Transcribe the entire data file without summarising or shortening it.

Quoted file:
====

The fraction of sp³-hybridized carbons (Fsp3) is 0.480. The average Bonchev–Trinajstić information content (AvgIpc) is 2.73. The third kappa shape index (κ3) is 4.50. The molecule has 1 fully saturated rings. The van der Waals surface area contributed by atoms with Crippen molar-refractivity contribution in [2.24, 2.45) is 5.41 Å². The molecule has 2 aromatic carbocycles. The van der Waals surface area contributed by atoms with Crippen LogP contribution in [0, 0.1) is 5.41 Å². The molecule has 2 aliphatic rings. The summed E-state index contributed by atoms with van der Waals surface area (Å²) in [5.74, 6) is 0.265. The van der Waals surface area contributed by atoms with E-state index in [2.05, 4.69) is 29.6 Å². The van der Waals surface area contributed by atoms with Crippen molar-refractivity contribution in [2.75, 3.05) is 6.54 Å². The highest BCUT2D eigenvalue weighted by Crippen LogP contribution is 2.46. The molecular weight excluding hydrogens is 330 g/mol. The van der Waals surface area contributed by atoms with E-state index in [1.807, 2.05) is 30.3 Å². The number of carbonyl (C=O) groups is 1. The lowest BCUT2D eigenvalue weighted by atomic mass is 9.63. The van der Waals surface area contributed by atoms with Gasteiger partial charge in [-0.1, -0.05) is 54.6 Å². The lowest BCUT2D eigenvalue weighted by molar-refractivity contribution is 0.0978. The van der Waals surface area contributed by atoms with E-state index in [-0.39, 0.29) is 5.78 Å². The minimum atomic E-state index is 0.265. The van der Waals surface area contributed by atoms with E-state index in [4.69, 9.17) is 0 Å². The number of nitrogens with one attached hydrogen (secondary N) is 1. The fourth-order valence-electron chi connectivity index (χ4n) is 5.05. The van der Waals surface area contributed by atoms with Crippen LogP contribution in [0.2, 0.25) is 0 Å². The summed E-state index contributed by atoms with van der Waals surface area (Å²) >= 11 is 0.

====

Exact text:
The fraction of sp³-hybridized carbons (Fsp3) is 0.480. The average Bonchev–Trinajstić information content (AvgIpc) is 2.73. The third kappa shape index (κ3) is 4.50. The molecule has 1 fully saturated rings. The van der Waals surface area contributed by atoms with Crippen molar-refractivity contribution in [2.24, 2.45) is 5.41 Å². The molecule has 2 aromatic carbocycles. The van der Waals surface area contributed by atoms with Crippen LogP contribution in [0, 0.1) is 5.41 Å². The molecule has 2 aliphatic rings. The summed E-state index contributed by atoms with van der Waals surface area (Å²) in [5.74, 6) is 0.265. The van der Waals surface area contributed by atoms with E-state index in [2.05, 4.69) is 29.6 Å². The van der Waals surface area contributed by atoms with Crippen molar-refractivity contribution in [2.75, 3.05) is 6.54 Å². The highest BCUT2D eigenvalue weighted by Crippen LogP contribution is 2.46. The molecular weight excluding hydrogens is 330 g/mol. The van der Waals surface area contributed by atoms with E-state index in [1.807, 2.05) is 30.3 Å². The number of carbonyl (C=O) groups is 1. The lowest BCUT2D eigenvalue weighted by atomic mass is 9.63. The van der Waals surface area contributed by atoms with Gasteiger partial charge in [-0.1, -0.05) is 54.6 Å². The lowest BCUT2D eigenvalue weighted by molar-refractivity contribution is 0.0978. The van der Waals surface area contributed by atoms with E-state index in [-0.39, 0.29) is 5.78 Å². The minimum atomic E-state index is 0.265. The van der Waals surface area contributed by atoms with E-state index in [4.69, 9.17) is 0 Å². The number of nitrogens with one attached hydrogen (secondary N) is 1. The fourth-order valence-electron chi connectivity index (χ4n) is 5.05. The van der Waals surface area contributed by atoms with Crippen LogP contribution in [0.2, 0.25) is 0 Å². The summed E-state index contributed by atoms with van der Waals surface area (Å²) >= 11 is 0.